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Because the Ed Specs Workshop and interviews emphasize the importance of all students experiencing project/build work and learning that’s hands-on and real-world daily, these activities cannot be limited to a single-use space. Labs designed to support these activities use specialized equipment and infrastructure, and they require an investment that is more than typical learning studios. As technologies and industry pathways change, and the rate of change accelerates, providing adequate coverage of these spaces will become increasingly challenging. In order to integrate these activities throughout the school day, CCUSD must find a way to protect the community's investment by designing spaces that are future ready, adaptable and fiscally responsible all at the same time.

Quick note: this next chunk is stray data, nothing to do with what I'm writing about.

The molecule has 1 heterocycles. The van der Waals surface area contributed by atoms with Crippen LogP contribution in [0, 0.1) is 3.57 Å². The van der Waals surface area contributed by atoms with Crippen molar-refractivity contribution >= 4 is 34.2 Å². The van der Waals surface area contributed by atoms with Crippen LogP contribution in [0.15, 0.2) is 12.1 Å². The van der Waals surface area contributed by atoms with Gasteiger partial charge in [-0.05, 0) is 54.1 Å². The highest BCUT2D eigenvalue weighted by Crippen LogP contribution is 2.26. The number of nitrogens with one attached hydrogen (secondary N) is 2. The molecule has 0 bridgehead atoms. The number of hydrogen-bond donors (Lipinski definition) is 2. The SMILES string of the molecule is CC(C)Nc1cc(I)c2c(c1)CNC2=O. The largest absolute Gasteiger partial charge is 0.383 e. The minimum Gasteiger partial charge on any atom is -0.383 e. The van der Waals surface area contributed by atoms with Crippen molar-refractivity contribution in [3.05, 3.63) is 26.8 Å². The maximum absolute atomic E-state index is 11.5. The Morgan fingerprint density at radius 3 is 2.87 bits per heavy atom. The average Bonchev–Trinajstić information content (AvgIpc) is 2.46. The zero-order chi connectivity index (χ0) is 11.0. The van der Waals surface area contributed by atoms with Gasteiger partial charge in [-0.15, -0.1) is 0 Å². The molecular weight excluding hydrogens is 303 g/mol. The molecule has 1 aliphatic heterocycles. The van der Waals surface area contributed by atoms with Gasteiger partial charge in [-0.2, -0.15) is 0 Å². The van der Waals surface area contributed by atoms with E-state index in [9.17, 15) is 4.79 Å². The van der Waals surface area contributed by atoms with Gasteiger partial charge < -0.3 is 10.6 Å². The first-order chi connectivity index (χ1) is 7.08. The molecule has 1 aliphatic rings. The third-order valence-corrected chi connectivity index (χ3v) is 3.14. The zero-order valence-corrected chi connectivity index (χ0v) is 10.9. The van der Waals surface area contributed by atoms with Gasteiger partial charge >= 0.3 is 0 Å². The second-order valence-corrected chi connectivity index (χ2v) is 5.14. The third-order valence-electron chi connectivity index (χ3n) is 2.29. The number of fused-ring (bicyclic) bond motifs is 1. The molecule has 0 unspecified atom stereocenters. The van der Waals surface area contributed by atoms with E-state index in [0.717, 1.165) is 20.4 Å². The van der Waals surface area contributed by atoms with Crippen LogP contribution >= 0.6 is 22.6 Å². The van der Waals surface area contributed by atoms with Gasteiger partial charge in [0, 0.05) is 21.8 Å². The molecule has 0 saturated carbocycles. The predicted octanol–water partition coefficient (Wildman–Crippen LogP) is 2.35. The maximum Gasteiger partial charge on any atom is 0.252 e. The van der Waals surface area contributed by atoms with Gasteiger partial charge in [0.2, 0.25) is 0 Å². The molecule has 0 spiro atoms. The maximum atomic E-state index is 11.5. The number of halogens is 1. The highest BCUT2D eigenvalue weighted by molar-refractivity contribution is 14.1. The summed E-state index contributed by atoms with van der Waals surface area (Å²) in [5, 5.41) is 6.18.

Using pragmatic innovation, one of the District’s Guiding Principles, the approach is finding the right blend of multi-purpose and highly specialized labs. Highly specialized labs support a small number of more specific project types, using fixed equipment and higher costs. Multi-purpose labs support a wide variety of project types, adapt more easily as future demands change, and cost less. Strategies include maximum flexibility using right-sized spaces, additional volume, durable surfaces, and operable wall-like garage doors; fluid technology with increased power and data; and project amplifiers such as added storage, water, ventilation, white boards, projectors, and furniture. Labs requiring less investment support daily project activities, and labs requiring more investment support more specialized activities, such as robotics design and digital fabrication which require a cleanroom.